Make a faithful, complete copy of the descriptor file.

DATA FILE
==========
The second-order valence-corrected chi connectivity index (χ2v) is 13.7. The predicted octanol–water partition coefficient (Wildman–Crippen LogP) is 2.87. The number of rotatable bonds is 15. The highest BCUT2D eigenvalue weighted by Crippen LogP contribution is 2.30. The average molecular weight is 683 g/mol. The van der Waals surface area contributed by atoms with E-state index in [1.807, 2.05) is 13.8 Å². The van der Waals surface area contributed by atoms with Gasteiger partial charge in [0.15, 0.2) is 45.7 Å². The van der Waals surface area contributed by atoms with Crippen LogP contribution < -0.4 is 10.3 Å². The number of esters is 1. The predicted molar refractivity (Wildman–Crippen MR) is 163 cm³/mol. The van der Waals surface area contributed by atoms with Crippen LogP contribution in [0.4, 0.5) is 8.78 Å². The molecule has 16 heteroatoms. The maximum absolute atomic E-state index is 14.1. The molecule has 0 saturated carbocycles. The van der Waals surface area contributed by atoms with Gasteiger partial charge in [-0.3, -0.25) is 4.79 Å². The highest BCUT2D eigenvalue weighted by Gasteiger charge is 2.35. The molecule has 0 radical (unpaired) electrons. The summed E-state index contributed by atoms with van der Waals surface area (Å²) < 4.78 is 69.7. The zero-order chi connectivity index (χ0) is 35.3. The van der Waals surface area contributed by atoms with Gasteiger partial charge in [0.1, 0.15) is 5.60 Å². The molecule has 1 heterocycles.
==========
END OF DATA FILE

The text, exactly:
The second-order valence-corrected chi connectivity index (χ2v) is 13.7. The predicted octanol–water partition coefficient (Wildman–Crippen LogP) is 2.87. The number of rotatable bonds is 15. The highest BCUT2D eigenvalue weighted by Crippen LogP contribution is 2.30. The average molecular weight is 683 g/mol. The van der Waals surface area contributed by atoms with E-state index in [1.807, 2.05) is 13.8 Å². The van der Waals surface area contributed by atoms with Gasteiger partial charge in [0.15, 0.2) is 45.7 Å². The van der Waals surface area contributed by atoms with Crippen LogP contribution < -0.4 is 10.3 Å². The number of esters is 1. The predicted molar refractivity (Wildman–Crippen MR) is 163 cm³/mol. The van der Waals surface area contributed by atoms with Crippen LogP contribution in [0.4, 0.5) is 8.78 Å². The molecule has 16 heteroatoms. The maximum absolute atomic E-state index is 14.1. The molecule has 0 saturated carbocycles. The van der Waals surface area contributed by atoms with Gasteiger partial charge in [-0.3, -0.25) is 4.79 Å². The highest BCUT2D eigenvalue weighted by Gasteiger charge is 2.35. The molecule has 0 radical (unpaired) electrons. The summed E-state index contributed by atoms with van der Waals surface area (Å²) < 4.78 is 69.7. The zero-order chi connectivity index (χ0) is 35.3. The van der Waals surface area contributed by atoms with Gasteiger partial charge in [0.1, 0.15) is 5.60 Å². The molecule has 1 heterocycles.